Emotional abuse is the fastest growing category of abuse being reported within sport, according to the latest research from the CPSU and Loughborough University.
The safeguarding case data research project uses a standardised tool to collate information about concerns managed by sport.
The information is submitted from participating national governing bodies (NGBs) of sport in England and Wales and analysed to identify themes and trends.
These anonymised findings can then be used to inform future safeguarding work, campaigns and training, and identify the resources needed across the sector.
Over its four years of use, the tool has looked at a total of 3,129 cases managed by 39 NGBs across the sports sector. Currently, all cases that require contact with a Local Authority Designated Officer (LADO), children’s services or the police are included.
The research found that around half (54%) of the reported concerns were about behaviour that happened away from the sporting environment. This indicates that sport has provided a safe space where these concerns were either reported by young people or noticed and acted on by adults.
The analysis also showed that 91% of all the cases concerned incidents that happened less than 2 years prior to the disclosure. This means the data collected and any actions taken are relevant to current participants and practice.
During 2021-2022 there was a 12% increase in emotional abuse cases reported within sport, compared to the year the data collection began in 2018-2019. This makes emotional abuse the fastest growing type of abuse being reported within the sporting environment.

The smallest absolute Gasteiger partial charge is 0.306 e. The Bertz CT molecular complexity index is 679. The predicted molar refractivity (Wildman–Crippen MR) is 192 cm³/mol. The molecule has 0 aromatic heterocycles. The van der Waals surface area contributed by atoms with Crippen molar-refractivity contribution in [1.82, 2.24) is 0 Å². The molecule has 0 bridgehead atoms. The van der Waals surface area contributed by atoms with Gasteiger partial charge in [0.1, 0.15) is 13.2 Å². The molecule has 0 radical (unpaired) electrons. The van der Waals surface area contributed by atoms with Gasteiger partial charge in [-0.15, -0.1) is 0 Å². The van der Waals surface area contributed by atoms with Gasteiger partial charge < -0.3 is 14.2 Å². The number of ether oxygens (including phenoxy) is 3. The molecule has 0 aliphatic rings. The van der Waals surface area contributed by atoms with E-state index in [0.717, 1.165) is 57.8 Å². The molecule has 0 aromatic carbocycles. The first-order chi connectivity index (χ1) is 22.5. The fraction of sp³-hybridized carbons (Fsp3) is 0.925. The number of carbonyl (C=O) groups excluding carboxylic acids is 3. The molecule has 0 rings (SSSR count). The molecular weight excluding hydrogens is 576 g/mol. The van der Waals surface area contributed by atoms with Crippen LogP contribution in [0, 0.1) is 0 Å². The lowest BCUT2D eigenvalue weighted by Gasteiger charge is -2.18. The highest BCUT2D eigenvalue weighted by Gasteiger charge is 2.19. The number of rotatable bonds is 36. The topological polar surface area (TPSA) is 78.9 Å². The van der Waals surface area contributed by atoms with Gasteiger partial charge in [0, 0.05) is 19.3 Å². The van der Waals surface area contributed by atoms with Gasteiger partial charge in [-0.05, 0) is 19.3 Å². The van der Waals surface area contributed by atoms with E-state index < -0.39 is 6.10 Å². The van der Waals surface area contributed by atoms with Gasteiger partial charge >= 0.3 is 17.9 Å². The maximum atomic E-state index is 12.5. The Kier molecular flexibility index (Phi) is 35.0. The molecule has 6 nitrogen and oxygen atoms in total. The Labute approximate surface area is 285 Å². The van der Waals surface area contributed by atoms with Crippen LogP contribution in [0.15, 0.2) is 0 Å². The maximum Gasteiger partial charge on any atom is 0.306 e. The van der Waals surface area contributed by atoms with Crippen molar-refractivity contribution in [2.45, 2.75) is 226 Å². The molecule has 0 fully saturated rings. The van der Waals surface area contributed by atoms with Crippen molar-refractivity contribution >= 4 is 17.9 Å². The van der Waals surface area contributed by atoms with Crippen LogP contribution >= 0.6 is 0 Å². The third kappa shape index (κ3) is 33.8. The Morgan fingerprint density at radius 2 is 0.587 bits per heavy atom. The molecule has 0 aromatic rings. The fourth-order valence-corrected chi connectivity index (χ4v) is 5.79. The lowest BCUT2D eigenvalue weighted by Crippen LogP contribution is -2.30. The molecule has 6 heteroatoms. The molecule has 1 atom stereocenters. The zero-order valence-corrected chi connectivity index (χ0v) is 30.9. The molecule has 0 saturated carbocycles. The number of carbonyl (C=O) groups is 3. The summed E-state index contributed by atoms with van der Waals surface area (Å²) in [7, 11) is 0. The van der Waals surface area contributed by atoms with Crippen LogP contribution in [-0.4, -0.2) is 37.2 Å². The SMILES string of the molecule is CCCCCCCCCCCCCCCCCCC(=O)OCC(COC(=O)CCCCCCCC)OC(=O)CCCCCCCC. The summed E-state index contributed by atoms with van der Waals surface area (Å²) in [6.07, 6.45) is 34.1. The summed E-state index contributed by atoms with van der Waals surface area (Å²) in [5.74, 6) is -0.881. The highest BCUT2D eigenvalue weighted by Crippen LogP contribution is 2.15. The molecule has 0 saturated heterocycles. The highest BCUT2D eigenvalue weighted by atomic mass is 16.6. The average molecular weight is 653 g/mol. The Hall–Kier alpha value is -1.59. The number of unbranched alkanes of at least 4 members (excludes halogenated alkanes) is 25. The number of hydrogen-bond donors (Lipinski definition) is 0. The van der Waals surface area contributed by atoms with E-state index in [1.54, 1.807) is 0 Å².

Improving people’s understanding of what emotional abuse is may help sport to tackle this type of abuse. This can be done by including emotional abuse examples in training opportunities, ensuring safeguarding policies and procedures include emotional abuse, sharing good practice across sports and linking with statutory agencies.
The analysis also showed that there was an online element in 31% of the cases that originated within sport. In those cases that were categorised as non-contact sexual abuse, that figure rose to 76%.
Sports can increase their online safety training for staff and volunteers and consider how they can raise awareness and signpost young people and children to expert information about staying safe online.
Michelle North, Head of CPSU, said:
"This research goes a long way towards building an accurate and comprehensive picture of the scale and nature of safeguarding concerns in sport.
"The more NGBs that engage with this research, the more useful the learnings and conclusions will be. And that will benefit everyone, whether planning safeguarding priorities or looking at allocating resources."
The research also provided evidence to support changing the Sexual Offences Act 2003 to expand the positions of trust legislation. This change made it illegal for anyone in a position of trust in sport, such as a coach, to have a sexual relationship with a 16- or 17-year-old.